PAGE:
Raytheon [RTN] has completed testing of tri-mode seeker that will be installed on the Air Force’s Small Diameter Bomb II (SDB II) and is designed to track and hit moving targets in all weather conditions, the company said.

Raytheon conducted the tests in November by loading the seeker on a UH-60 helicopter to simulate the flight path the bomb would take in route to a target. The tests showed the system capable of tracking and leading the bomb to its moving target, Tom White, Raytheon’s program director for the SDB II, said.

The Air Force awarded Raytheon a $451 million engineering and manufacturing development contract (EMD) in August 2010, selecting the firm over a team formed by Boeing [BA] and Lockheed Martin [LMT], White said. The EMD contract covers development of about 300 of the bombs, White said.

The tri-mode seeker uses uncooled imaging infrared (IIR) and millimeter-wave (MMW) radar modes to acquire, track and guide bombs at varying distances, angles and altitudes to moving targets.

The SDB II, designated the GBU-53, is a follow-on to the Boeing-built SDB I, which was designed to hit stationary targets using global positioning coordinates. The newest SDB allows warfighters to alter the bomb’s target location in flight, White said.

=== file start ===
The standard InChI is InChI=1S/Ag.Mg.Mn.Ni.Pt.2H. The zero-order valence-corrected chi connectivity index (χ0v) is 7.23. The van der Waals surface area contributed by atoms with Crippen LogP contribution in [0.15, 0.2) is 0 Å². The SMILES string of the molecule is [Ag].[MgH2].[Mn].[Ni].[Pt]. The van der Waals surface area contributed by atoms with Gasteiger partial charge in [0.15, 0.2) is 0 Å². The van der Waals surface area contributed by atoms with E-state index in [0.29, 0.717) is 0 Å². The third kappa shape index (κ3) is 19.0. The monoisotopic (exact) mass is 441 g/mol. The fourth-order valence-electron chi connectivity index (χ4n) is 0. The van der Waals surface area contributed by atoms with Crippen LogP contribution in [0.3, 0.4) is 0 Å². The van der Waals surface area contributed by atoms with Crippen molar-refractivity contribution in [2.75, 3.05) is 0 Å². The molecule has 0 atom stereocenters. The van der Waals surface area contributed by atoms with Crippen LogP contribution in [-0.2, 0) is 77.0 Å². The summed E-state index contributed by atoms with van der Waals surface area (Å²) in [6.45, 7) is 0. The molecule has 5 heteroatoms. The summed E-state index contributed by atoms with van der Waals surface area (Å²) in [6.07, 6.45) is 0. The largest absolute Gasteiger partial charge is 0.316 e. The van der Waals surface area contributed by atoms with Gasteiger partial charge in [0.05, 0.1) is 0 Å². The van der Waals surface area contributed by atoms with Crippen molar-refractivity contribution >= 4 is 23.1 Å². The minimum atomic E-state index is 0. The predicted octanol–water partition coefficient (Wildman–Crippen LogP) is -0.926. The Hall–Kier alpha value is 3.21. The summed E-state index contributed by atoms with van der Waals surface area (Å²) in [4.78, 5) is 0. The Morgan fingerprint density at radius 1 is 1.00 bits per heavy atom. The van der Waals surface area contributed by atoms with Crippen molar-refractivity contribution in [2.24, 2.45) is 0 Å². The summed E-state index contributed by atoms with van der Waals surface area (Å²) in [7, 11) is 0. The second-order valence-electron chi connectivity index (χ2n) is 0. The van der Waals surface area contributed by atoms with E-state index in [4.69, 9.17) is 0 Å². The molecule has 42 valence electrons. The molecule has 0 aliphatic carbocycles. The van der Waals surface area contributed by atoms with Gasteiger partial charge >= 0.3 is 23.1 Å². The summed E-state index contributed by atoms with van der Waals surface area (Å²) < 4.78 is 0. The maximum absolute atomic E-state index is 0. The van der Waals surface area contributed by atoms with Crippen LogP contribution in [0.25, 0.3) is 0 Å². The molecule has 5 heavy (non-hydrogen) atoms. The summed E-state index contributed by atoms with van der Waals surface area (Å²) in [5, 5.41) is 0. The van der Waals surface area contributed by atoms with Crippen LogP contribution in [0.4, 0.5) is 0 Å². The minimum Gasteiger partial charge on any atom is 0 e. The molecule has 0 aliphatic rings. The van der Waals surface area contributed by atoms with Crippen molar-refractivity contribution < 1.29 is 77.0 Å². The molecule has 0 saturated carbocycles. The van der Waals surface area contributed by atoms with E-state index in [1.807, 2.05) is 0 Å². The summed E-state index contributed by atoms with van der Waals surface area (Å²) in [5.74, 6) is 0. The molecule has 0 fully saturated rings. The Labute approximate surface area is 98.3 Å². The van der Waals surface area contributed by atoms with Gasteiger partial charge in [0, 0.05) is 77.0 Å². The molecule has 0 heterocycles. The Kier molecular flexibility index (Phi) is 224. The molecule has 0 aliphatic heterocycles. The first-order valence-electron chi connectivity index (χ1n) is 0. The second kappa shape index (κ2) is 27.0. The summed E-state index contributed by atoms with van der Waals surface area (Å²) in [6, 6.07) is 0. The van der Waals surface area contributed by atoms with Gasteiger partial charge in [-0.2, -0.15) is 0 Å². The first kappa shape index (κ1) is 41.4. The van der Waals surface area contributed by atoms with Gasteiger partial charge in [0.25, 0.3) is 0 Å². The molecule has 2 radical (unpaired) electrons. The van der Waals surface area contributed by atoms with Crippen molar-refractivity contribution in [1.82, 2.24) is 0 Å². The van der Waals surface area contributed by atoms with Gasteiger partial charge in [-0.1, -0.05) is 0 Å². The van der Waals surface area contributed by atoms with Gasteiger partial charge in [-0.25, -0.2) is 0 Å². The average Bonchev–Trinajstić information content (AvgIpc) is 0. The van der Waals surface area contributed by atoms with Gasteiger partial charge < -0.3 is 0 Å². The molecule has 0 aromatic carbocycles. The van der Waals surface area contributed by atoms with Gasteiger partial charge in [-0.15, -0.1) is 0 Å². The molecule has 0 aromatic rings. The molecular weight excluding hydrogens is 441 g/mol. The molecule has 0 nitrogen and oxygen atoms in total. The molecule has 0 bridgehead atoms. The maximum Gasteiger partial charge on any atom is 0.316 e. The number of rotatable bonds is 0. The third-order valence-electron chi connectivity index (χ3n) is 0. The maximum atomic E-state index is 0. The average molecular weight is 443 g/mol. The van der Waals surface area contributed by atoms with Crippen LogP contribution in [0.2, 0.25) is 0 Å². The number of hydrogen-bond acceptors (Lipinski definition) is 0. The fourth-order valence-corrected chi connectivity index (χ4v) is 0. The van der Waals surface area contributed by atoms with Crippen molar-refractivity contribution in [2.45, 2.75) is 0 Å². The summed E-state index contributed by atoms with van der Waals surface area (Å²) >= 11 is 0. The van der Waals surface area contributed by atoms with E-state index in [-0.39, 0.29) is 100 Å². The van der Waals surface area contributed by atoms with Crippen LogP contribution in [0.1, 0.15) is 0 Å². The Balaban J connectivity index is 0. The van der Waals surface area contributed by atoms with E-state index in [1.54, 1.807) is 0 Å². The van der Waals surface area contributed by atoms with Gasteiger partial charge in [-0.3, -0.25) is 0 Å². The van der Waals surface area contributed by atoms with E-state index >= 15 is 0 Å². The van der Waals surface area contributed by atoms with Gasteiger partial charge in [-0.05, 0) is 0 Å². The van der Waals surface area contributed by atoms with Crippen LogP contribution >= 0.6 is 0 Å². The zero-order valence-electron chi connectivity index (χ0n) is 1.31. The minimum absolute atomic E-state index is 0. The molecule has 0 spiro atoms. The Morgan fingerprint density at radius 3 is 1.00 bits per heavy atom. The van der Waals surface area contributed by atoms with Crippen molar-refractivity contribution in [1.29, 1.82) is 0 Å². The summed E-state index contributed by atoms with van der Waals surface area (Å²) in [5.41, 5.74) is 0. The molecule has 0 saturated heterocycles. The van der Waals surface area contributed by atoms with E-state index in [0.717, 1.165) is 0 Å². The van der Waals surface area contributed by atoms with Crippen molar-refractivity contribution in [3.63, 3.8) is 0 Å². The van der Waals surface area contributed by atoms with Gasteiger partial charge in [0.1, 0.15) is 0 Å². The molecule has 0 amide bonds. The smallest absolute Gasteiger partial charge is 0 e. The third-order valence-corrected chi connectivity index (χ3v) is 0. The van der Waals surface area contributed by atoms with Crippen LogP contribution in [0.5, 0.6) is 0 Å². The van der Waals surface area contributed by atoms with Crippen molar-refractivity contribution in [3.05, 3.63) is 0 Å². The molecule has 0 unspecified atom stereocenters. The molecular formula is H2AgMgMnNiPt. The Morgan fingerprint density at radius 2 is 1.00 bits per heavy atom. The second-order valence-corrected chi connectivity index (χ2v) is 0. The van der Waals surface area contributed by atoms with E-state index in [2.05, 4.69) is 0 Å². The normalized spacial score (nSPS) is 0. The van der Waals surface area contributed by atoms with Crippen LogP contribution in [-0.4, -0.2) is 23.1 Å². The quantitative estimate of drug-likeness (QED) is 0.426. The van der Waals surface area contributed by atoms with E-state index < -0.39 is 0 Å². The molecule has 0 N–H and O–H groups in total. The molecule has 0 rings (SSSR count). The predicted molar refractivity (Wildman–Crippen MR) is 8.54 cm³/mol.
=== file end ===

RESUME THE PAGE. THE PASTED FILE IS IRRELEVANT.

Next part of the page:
The SDB II closes “one of the few remaining gaps in the warfighter’s capability to engage the enemy,” White said in an interview.

The SDB II is intended to be carried by the Air Force’s F15E, the Marine Corps’ F-35B variant of the Joint Strike Fighter, and the Navy F-35C variant, White said. The bomb could eventually be used on the Air Force’s F-35A because of similarities with the F-35C, White said.

Raytheon plans to conduct drop tests of the weapon from F-15Es in 2012 with production anticipated to begin in late 2013. Initial operational capability for the SDM II on the F-15Es is scheduled for late 2015 and 2016, White said.